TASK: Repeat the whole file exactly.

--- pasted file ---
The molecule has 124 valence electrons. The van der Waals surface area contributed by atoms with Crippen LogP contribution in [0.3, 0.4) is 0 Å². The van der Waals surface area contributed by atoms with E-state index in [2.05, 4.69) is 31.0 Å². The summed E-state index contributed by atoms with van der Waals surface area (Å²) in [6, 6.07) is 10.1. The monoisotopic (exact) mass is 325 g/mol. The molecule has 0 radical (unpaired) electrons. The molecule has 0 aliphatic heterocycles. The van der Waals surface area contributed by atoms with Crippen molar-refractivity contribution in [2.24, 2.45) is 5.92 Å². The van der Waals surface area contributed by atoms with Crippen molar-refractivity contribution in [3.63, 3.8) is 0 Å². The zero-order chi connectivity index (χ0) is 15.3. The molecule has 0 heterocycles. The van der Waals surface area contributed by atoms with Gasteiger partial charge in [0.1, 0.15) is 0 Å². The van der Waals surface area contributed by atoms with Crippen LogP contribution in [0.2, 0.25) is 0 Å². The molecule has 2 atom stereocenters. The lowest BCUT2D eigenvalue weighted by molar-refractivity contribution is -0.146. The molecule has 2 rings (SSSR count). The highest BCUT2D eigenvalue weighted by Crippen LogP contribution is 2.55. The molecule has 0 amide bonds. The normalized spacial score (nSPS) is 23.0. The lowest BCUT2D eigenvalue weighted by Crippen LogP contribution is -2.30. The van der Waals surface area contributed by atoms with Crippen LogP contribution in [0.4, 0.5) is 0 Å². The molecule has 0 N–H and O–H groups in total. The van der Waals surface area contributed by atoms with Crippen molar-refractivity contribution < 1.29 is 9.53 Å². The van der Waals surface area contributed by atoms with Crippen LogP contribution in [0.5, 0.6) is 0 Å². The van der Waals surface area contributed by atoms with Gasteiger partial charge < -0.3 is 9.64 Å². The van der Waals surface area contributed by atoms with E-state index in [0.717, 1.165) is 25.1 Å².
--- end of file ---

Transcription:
The molecule has 124 valence electrons. The van der Waals surface area contributed by atoms with Crippen LogP contribution in [0.3, 0.4) is 0 Å². The van der Waals surface area contributed by atoms with E-state index in [2.05, 4.69) is 31.0 Å². The summed E-state index contributed by atoms with van der Waals surface area (Å²) in [6, 6.07) is 10.1. The monoisotopic (exact) mass is 325 g/mol. The molecule has 0 radical (unpaired) electrons. The molecule has 0 aliphatic heterocycles. The van der Waals surface area contributed by atoms with Crippen molar-refractivity contribution in [2.24, 2.45) is 5.92 Å². The van der Waals surface area contributed by atoms with Crippen molar-refractivity contribution in [3.63, 3.8) is 0 Å². The zero-order chi connectivity index (χ0) is 15.3. The molecule has 0 heterocycles. The van der Waals surface area contributed by atoms with Gasteiger partial charge in [0.1, 0.15) is 0 Å². The van der Waals surface area contributed by atoms with Crippen LogP contribution in [0.2, 0.25) is 0 Å². The molecule has 2 atom stereocenters. The lowest BCUT2D eigenvalue weighted by molar-refractivity contribution is -0.146. The molecule has 2 rings (SSSR count). The highest BCUT2D eigenvalue weighted by Crippen LogP contribution is 2.55. The molecule has 0 amide bonds. The normalized spacial score (nSPS) is 23.0. The lowest BCUT2D eigenvalue weighted by Crippen LogP contribution is -2.30. The van der Waals surface area contributed by atoms with Crippen LogP contribution in [0.4, 0.5) is 0 Å². The molecule has 0 N–H and O–H groups in total. The van der Waals surface area contributed by atoms with Crippen molar-refractivity contribution < 1.29 is 9.53 Å². The van der Waals surface area contributed by atoms with Crippen LogP contribution in [0.5, 0.6) is 0 Å². The van der Waals surface area contributed by atoms with Gasteiger partial charge < -0.3 is 9.64 Å². The van der Waals surface area contributed by atoms with E-state index in [0.717, 1.165) is 25.1 Å².